Modern-Day Stoicism – Searching for Happiness and Meaning by Jim

Leading up to Stoic Week this year – which runs from Monday, October 1 to Sunday, October 7 – we are publishing a series of shorter weekday posts, focused on the theme of “Happiness”.  Are you interested in writing a 300-600 word post, well-informed by Stoicism, on that topic?  Email your draft to me, the editor of Stoicism Today.  And now, Jim’s post!

 

In a few days’ time, I will start my 10th year as Primary School Headteacher by taking whole school assembly and retelling children the traditional story of ‘The old woman in the vinegar bottle’

In this story, the old woman’s continual aspirations for a bigger home and bigger and better material possessions are dashed and she ends up back where she started, in the bottle! Perhaps, an age appropriate theme on the stoic virtue of temperance? If not, certainly an opportunity to reflect on life, hopes and dreams.

I take pride in the fact that in my Primary School we seek to engage children in activities that will get them reflecting on some of the stoic values like justice and courage in their learning. Over ten years, I have sought to embed the more important life skills of problem solving, reflective thinking and emotional literacy into the curriculum alongside providing a nurturing environment. There are mentors to support pupils with emotional issues, ADHD, autism, training for staff on mental health and attachment, parental workshops and engagement programmes. Of course, it is never enough. A large majority of children come from vulnerable families, have child protection issues, witness domestic violence, experience mental illness and social deprivation.

My job is a busy one. It gives me meaning but it is challenging, and I have learnt to develop perspective and resilience.

I have also needed to draw upon these qualities in my personal life.

My mother died of cancer when I was seven. Both my wife and sister suffered from cancer and recovered. My brother has, at 50, developed terminal cancer. My sister’s adoption of two children has resulted in emotional turmoil. My wife and I also have 2 adopted boys who are now teenagers. Despite experiencing significant challenges, themselves and challenges for us as parents, we now watch them grow into adulthood with good health, remarkable resilience and emotional stability.

From one perspective, my work and personal life have been and continue to be emotionally tough. I am not alone in sometimes asking ‘Why me?’

The stoic response, is of course, a good one. ‘Why not me?’ The only thing that we can control is our attitude and perception to events. We have to look inwards not blame or put responsibility on external events.My family and close friends all demonstrate remarkable virtuous behaviour – they are kind, sensitive, temperate, self-sufficient and unmaterialistic. Have you noticed how many of those people who have suffered deeply, have virtuous dispositions?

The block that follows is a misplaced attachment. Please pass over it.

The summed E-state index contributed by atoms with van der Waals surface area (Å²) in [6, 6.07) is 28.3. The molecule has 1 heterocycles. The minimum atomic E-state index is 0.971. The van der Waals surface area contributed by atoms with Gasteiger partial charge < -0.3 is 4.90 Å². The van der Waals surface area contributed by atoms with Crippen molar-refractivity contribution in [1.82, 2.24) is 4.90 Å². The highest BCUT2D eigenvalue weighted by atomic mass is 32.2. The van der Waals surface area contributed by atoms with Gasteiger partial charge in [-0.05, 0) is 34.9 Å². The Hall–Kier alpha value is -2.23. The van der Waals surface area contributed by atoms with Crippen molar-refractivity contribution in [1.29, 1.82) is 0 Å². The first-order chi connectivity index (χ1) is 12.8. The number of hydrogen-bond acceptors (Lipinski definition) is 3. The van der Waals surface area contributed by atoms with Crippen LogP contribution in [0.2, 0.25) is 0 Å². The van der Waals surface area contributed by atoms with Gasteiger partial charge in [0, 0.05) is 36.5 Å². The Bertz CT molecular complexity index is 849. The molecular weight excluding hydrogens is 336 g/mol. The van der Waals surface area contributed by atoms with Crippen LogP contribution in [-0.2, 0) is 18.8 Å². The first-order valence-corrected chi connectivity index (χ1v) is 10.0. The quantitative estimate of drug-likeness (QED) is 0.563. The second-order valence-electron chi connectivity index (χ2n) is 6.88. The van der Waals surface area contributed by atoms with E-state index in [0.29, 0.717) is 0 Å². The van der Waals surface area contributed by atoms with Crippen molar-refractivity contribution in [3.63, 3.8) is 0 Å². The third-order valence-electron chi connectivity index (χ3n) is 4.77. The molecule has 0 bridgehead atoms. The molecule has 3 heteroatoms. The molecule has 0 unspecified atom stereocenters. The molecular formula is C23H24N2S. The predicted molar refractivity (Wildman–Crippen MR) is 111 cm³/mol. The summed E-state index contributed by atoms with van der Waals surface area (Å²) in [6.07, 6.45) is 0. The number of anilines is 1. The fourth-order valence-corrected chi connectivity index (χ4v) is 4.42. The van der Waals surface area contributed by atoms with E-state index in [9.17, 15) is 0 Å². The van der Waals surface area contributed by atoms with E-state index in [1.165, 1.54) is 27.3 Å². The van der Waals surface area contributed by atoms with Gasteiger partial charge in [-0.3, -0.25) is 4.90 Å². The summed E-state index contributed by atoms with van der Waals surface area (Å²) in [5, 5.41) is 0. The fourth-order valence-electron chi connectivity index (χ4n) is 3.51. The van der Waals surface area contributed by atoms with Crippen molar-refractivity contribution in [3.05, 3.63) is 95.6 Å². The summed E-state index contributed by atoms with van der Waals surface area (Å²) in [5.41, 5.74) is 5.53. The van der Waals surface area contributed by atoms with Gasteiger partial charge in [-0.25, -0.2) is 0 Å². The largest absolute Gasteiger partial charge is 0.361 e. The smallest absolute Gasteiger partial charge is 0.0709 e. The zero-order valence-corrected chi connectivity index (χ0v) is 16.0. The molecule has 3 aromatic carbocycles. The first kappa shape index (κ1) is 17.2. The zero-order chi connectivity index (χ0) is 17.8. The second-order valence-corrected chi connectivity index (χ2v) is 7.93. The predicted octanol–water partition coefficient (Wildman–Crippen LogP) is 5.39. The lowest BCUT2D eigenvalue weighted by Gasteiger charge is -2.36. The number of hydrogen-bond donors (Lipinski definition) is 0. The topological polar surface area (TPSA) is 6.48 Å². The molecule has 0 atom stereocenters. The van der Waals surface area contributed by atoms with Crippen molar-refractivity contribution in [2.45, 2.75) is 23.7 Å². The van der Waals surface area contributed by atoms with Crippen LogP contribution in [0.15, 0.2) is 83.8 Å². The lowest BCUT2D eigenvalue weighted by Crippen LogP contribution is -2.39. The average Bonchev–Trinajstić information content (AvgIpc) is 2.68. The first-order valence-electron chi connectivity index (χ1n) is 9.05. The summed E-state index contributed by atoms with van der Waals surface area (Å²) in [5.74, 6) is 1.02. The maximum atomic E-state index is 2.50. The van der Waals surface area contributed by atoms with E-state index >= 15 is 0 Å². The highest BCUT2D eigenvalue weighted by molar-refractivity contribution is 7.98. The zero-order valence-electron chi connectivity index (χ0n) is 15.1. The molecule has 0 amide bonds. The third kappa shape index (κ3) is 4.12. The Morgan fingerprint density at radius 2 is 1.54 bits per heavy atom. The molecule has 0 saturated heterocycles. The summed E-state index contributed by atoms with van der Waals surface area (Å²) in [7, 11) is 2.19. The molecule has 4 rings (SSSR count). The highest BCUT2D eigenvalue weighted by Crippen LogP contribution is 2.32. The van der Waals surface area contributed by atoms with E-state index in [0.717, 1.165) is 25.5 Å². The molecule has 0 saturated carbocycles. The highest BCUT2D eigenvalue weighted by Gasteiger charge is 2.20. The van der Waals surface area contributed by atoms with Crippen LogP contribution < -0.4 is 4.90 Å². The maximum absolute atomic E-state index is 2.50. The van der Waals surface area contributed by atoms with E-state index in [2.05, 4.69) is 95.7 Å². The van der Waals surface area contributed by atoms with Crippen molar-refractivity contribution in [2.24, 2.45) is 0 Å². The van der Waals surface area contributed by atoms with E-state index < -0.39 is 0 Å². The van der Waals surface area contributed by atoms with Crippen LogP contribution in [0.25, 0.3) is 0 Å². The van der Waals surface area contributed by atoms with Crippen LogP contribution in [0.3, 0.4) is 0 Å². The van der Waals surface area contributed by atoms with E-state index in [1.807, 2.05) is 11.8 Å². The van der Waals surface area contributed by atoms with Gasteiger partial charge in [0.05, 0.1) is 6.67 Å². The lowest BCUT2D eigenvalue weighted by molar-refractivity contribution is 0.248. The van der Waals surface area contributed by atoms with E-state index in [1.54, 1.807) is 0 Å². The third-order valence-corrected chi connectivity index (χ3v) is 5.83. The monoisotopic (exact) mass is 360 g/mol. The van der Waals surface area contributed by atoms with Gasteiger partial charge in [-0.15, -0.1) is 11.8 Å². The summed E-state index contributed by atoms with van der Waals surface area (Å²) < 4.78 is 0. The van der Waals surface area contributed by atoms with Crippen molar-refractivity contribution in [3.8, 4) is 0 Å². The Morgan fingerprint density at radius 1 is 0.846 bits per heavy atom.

My own children and the children in my school show remarkable resilience and appreciation to overcome adversity. It is these qualities we need to acknowledge and emulate and vital that we learn from them.

The Stoic archer (an example from Antipater) is a wonderful metaphor for life. We take careful aim, we seek to do the best in our personal and work lives but accept that any blast of wind can blow us off course and fate will take over.

If we were to write a book about our lives for others to read, the important thing is surely that our intentions were good, to do the right thing rather than whether we were ultimately successful.

Our attempt to be happy in our lives is clearly about practising and learning virtuous behaviour. It is quite some ideal to strive for!

Whilst not usually labelled as a Stoic, I’m attracted to the ideas of Victor Frankl whose ‘logotherapy’ is based on the motivation for life being ‘meaning’ rather than happiness. In many cases, of course, what makes us happy is what we find important, our commitments, our passions and a dedication to a cause.

For me happiness and meaning lie in learning: learning to regulate our thoughts and emotions, learning to reflect deeply on life and the obstacles we face, learning to practice acceptance without resignation.

Learning is a life -long process of discovery.

Jim is a Headteacher of a Primary School in the South West. He has developed a renewed interest in Stoicism. He is looking forward to attending Stoicon 2018 in September.

 

Author: Gregory Sadler

Editor of Stoicism Today

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